Dr Cedric Ghevaert of the Department of Haematology is working with Professors Ruth Cameron and Serena Best of the Department of Materials Science and Metallurgy to use collagen to create a bone-like niche to grow bone marrow cells, or megakaryocytes, for the production of blood platelets from adult stem cells. In theory, this could be used to produce platelets as and when they are needed, without having to rely on blood donations.
It may not look like much to the naked eye, but collagen is remarkably strong. The most abundant protein in the animal kingdom, it gives strength and structure to skin, tendons, ligaments, smooth muscle tissue and many other parts of the body.
Through precise manipulation at a structural level, collagen can also be used as a construction material in the laboratory or clinic to help regenerate new tissue, repair damaged cartilage and bone, or aid in the development of new therapies for cardiac disease, blood disorders and cancer.
To understand these conditions better and develop new treatments, or regenerate new tissue, researchers require models that very closely mimic the complex, three-dimensional environments found in human tissue.
As a natural material, collagen is ideal for these biomimetic applications. By shaping it into porous structures, collagen acts as a ‘scaffold’ on which cells and tissue can grow in three dimensions in predetermined forms, mimicking those found in the body.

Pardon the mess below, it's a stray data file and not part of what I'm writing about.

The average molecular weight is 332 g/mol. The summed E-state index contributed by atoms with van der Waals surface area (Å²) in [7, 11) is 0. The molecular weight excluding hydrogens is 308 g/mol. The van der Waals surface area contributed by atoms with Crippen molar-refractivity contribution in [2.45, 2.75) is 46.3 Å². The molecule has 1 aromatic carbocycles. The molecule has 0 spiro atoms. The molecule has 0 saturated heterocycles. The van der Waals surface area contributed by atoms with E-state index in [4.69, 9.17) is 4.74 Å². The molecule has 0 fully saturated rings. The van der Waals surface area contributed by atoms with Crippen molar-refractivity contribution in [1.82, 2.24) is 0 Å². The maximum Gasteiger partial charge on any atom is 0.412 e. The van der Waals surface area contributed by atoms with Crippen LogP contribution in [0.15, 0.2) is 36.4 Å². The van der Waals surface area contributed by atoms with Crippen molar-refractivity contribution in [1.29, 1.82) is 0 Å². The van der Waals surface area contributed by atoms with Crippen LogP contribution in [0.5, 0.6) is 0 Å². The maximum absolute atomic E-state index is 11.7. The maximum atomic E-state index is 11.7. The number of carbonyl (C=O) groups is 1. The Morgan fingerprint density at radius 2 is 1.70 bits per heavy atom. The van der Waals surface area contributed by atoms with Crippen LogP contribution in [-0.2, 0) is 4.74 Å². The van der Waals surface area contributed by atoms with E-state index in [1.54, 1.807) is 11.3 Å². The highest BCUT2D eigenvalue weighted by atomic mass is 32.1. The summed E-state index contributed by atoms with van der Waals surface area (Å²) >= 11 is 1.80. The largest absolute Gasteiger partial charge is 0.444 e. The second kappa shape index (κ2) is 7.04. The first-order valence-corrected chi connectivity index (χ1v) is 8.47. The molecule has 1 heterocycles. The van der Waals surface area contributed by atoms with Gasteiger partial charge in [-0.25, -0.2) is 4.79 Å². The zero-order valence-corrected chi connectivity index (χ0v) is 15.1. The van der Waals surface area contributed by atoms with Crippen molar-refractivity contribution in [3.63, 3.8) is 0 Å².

To build the scaffolds, Cameron and Best began with a solution of collagen and water and freeze it, creating ice crystals. As the collagen cannot incorporate into ice, it gathers around the edges of the crystals. When the pressure around the ice is dropped to very low levels, it converts directly from a solid to vapour, leaving the collagen structure behind. By precisely controlling how the ice crystals grow as the water freezes, the researchers are able to control the shape and properties of the resulting collagen scaffold.
By adding small groups of amino acids known as peptide sequences to the surface of the scaffold at different points, the way in which the collagen interacts with the growing cells changes, altering the potential uses for the scaffold. The peptide sequences signal certain cells to bind to the scaffold or to each other, while signalling other cells to migrate. Collectively, these signals direct the scaffold to form a certain type of tissue or have a certain type of biological response.
“The technology for culturing the cells is actually quite generic, so the range of applications it could be used for in future is quite broad,” said Best. “In terms of clinical applications, it could be used in almost any situation where you’re trying to regenerate tissue.”
“In some senses, it can be used for anything,” added Cameron. “As you start to create highly organised structures made up of many different types of cells – such as the liver or pancreas – there is an ever-increasing complexity. But the potential of this technology is huge. It could make a huge difference for researchers and patients alike.”